New York’s child abuse hot line can shield false complaints
By CASEY SEILER COMMENTARY
First published in print: Friday, July 31, 2009
Someone is saying terrible things about Nicole Rera.
What’s worse, they’re saying them to the state of New York via the hot line set up to collect anonymous reports of child abuse.
So far, none of the three sets of complaints against Rera, who lives in Gloversville, have been substantiated; the first two have been officially recognized as “unfounded,” while the third is still under investigation.
Rera’s trouble started in January, after she separated from her husband. The couple, originally from Long Island, had been together for 10 years and married for three. Rera says the marriage became increasingly stormy, leading to her decision to move from Florida back to New York with her three children, ages 6 to 10. Rera’s daughter and two sons have conditions that put them on different points of the spectrum for autism.
Not long after she initially settled in Troy, Rera was visited by investigators from Rensselaer County’s Child Protective Services, who said that a call had been referred from the state abuse hot line alleging that she had committed acts of sexual and physical abuse against the children.
Those charges were determined to be unfounded; a few weeks later, another complaint was received, investigated and classified as unfounded. A third complaint was made in May.
“It’s hell,” Rera said. “It’s frustrating. It’s living on pins and needles waiting for these people to show up.”
Needless to say, family services investigators don’t have the luxury of picking and choosing which complaints to follow up on: They’re legally obligated to respond to every complaint of possible abuse. And that’s how it should be.
The baroque nature of the complaints against Rera — I’ll spare you the details, which are stomach-churning — suggest they come from someone with knowledge of family medical history. (Rera is unable to work due to various ailments, and lives on Medicaid and Social Security benefits, along with SSI payments to support her children.)
Rera’s husband could not be reached, either through conventional means or a database search.
Rensselaer County District Attorney Richard McNally says his office doesn’t currently have sufficient evidence to bring charges against anyone for filing a false abuse claim against Rera. In a two-decade career, McNally has never seen anyone charged with filing a false abuse claim.
There are two predominant reasons. First, the intentional filing of a bogus complaint is a Class A misdemeanor that carries a maximum penalty of a year in jail — a crime, to be sure, but not one likely to draw much attention from local enforcement agencies with limited resources and long to-do lists.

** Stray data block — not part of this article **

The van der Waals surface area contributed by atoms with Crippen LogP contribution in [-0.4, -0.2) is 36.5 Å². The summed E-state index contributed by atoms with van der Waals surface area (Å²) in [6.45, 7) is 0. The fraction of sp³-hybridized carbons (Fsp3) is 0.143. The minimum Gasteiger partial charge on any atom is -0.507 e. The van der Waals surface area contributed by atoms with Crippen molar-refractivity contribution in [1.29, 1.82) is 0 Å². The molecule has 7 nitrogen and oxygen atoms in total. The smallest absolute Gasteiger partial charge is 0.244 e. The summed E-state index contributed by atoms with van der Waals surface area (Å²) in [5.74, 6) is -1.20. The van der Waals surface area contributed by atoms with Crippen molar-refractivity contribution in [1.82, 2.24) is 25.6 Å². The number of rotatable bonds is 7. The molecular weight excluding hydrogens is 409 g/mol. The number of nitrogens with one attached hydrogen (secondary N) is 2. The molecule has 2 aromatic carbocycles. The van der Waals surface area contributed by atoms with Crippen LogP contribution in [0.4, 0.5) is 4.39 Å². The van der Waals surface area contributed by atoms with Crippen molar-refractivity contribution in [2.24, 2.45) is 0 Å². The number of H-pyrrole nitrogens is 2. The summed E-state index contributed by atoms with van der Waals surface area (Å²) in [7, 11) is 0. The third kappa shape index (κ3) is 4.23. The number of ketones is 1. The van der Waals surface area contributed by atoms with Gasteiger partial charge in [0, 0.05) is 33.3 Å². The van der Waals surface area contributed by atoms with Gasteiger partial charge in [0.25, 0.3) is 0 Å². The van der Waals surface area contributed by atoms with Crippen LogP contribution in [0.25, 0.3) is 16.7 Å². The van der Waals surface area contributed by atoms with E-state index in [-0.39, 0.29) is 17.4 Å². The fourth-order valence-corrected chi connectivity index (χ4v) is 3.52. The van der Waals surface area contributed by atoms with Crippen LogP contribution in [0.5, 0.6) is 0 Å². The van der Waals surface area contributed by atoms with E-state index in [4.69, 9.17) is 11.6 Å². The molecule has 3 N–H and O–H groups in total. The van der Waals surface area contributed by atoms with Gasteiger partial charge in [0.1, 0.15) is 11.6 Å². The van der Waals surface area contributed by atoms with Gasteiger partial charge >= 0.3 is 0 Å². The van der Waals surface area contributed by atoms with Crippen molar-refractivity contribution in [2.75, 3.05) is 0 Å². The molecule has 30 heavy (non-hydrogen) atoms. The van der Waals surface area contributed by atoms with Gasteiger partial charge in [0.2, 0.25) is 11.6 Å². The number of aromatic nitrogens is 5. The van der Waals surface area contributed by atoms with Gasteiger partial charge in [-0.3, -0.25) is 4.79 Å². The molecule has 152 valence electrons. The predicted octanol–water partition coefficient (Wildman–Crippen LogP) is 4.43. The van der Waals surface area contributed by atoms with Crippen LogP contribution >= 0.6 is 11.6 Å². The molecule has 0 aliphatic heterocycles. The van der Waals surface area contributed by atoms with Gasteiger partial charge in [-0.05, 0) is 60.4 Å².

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Also, it’s nearly impossible to build a strong case that someone is abusing the system. Even after a complaint is determined to be unfounded, it would have to be flagged as either egregiously false or part of a pattern. Then local investigators would have to track the complaint back up the chain by matching phone records to the state hot line’s intentionally incomplete records. In order to preserve anonymity, the hot line itself makes no record of the incoming phone number, although the agency does note the time a complaint is received.
But even if law enforcement can link a complaint to a specific phone, they’ll still have to prove the identity of the person using it at that moment.
Like all systems that rely on guarantees of anonymity, from the Internet to government whistleblower programs, the abuse hot line is itself open to a different sort of abuse. The greater-good argument, however, is fairly bulletproof: Even people kind-hearted enough to call the authorities — about hearing terrible sounds coming from the apartment upstairs, or the unexplained bruises on the child who lives next door — need to be assured that an alleged abuser isn’t going to try to exact retribution against them.
Similarly, it’s hard to determine when multiple reports from the same source constitute a pattern of lies. If the fifth complaint turns out to be genuine, it doesn’t necessarily mean the first four weren’t bogus.
Regardless of how many intentionally false claims are made every year — the number could be dozens or hundreds — it’s certain that every one takes time away from the pursuit of genuine cases of abuse.
Any effective solution would have to protect the anonymity of callers to the hot line. A partial remedy the state could take immediately would be to reclassify an intentional false report — something clearly done with malicious motive — as a Class E felony, which would have a deterrent effect on perpetrators and could go a long way to encourage prosecutors.
The state hot line can be reached at (800) 342-3720. If you think a child is being abused, use it. But if you’re thinking of using it to get back at someone, do us all a favor and find another method.
Casey Seiler can be reached at 454-5619 or by e-mail at email@example.com